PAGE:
Author: Alyssa Greene
November 27, 2017
Since the 2016 U.S. presidential election, dystopian fiction has been on our minds. Of course, utopias and dystopias have long been a part of literature and cinema, responding to contemporary politics by imagining their repercussions for the future. But dystopian fiction played an important role in mediating the transformation of American political culture in 2017, with classics like George Orwell’s 1984 skyrocketing up the New York Times bestseller list, Hulu’s timely adaptation of Margaret Atwood’s The Handmaid’s Tale, and the rediscovery of It Can’t Happen Here, Sinclair Lewis’ cautionary tale of fascism coming to America. All of this has inspired a robust conversation within literary communities about how to make sense of this turn to the dystopian, and where to find the potential for resistance and protest in a form that, on the surface, seems radically pessimistic.
Kristyn Dunnion’s new novel, Tarry This Night, has thus entered onto the literary scene at a particularly timely moment, but like any good dystopia, her fictional universe is not a superficial response to current events, but a thoughtful reflection on deep-seated structural inequalities. Tarry This Night focuses on a few members of “the Family,” the last vestiges of a religious cult, hiding out in a bunker beneath the surface of a war-torn United States. The Family is ruled by its patriarch, Father Ernst, a once-charismatic religious leader preaching polygamy and traditional religious-conservative values.
When the novel begins, the Family is in dire straits: having lived underground for seven years, most of their reserves have been depleted, leaving them—mostly women and small children—close to starvation. The history and dilemmas of the Family are related through an ensemble of characters: Father Ernst; Susan and Rebekah, two of his wives; Ruth, a young pubescent girl, whom the patriarch desires as his seventh wife; and Paul, a teenaged boy, whose growth into manhood is perceived by Father Ernst as a threat to his own total control.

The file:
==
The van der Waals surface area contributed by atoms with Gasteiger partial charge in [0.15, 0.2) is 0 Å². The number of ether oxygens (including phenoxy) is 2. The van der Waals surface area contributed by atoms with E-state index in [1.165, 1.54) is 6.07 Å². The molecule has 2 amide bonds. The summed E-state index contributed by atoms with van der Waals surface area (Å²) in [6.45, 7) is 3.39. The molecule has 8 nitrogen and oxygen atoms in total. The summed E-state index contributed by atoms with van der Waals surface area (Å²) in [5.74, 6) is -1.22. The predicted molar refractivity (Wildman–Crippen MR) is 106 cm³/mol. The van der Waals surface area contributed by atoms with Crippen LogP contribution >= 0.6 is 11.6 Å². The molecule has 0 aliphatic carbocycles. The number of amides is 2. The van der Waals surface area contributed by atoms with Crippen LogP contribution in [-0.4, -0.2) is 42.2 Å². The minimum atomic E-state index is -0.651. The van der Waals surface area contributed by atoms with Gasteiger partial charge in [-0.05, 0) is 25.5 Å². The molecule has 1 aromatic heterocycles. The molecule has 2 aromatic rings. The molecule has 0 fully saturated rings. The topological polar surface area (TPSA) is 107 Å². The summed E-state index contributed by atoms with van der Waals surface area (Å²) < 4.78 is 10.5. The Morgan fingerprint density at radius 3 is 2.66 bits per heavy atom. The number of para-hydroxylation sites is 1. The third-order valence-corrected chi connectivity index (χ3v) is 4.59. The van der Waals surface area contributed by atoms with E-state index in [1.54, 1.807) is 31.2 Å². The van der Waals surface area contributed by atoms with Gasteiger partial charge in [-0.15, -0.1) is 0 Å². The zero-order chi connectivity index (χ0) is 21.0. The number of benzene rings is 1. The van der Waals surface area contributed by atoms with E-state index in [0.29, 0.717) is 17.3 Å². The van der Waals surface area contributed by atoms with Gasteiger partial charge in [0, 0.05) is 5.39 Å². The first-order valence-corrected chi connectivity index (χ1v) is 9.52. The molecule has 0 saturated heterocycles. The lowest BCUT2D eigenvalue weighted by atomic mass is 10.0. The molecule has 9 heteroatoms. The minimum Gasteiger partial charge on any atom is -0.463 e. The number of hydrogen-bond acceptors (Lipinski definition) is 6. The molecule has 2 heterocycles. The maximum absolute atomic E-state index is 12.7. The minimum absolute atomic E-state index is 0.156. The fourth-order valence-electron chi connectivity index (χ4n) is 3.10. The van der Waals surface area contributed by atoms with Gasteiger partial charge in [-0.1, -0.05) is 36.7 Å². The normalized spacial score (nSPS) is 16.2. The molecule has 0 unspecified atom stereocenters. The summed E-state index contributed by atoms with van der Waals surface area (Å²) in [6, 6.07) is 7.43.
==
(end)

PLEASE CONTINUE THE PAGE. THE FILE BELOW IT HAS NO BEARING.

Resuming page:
Through these various perspectives, the reader gradually learns the history of the Family, and its role in sparking the political and environmental devastation that reigns in the world above the bunker. Using characters from different generations allows Dunnion to convey how these individuals come to be caught up in the Family (Susan, for example, was abused as a girl, and was drawn to the Family not because of Ernst’s charm, but because of the warmth and care of his other wives); what it’s like to grow up in this environment of total control (girls expect to be wed to Father Ernst, even when they’re related to him by blood; boys, too, face danger when they enter puberty); and what keeps them there.
Most of the book’s drama plays out in the bunker, whose confines create a mounting sense of claustrophobia and tension. As the book progresses, life in the Family becomes increasingly untenable, and the reader knows that it is only a matter of time until the pressure becomes too much for the Family to bear.
Queerness is found mostly at the peripheries of the Family’s psychological drama. The novel offers glimpses of queer desires—Susan loves another of the patriarch’s wives; a long-lost gay friend of Paul’s helps him see the folly of Father Ernst’s teachings—but they generally remain at the margins, secrets that characters cannot share with one another within the confines of the bunker. It is yet another example of how Father Ernst’s tyrannical will and obsession with traditional gender roles (with his own theological twist) result in the rest of the Family’s repression.
Tarry This Night imagines a world destroyed on both national and intimate scales. Dunnion shows us characters faced with the choice between surrendering their faith and repudiating their entire lives on the one hand, and physical destruction on the other. Yet in depicting the last days of the crumbling Family, the novel also reveals the potential for resistance, rebellion, and change. By showing the fragility of oppressive regimes and dystopian universes, Tarry This Night makes room for hope, even within the confines of its tense, psychological drama.
Tarry This Night
By Kristyn Dunnion
Arsenal Pulp Press
Paperback, 9781551527055, 192 pp.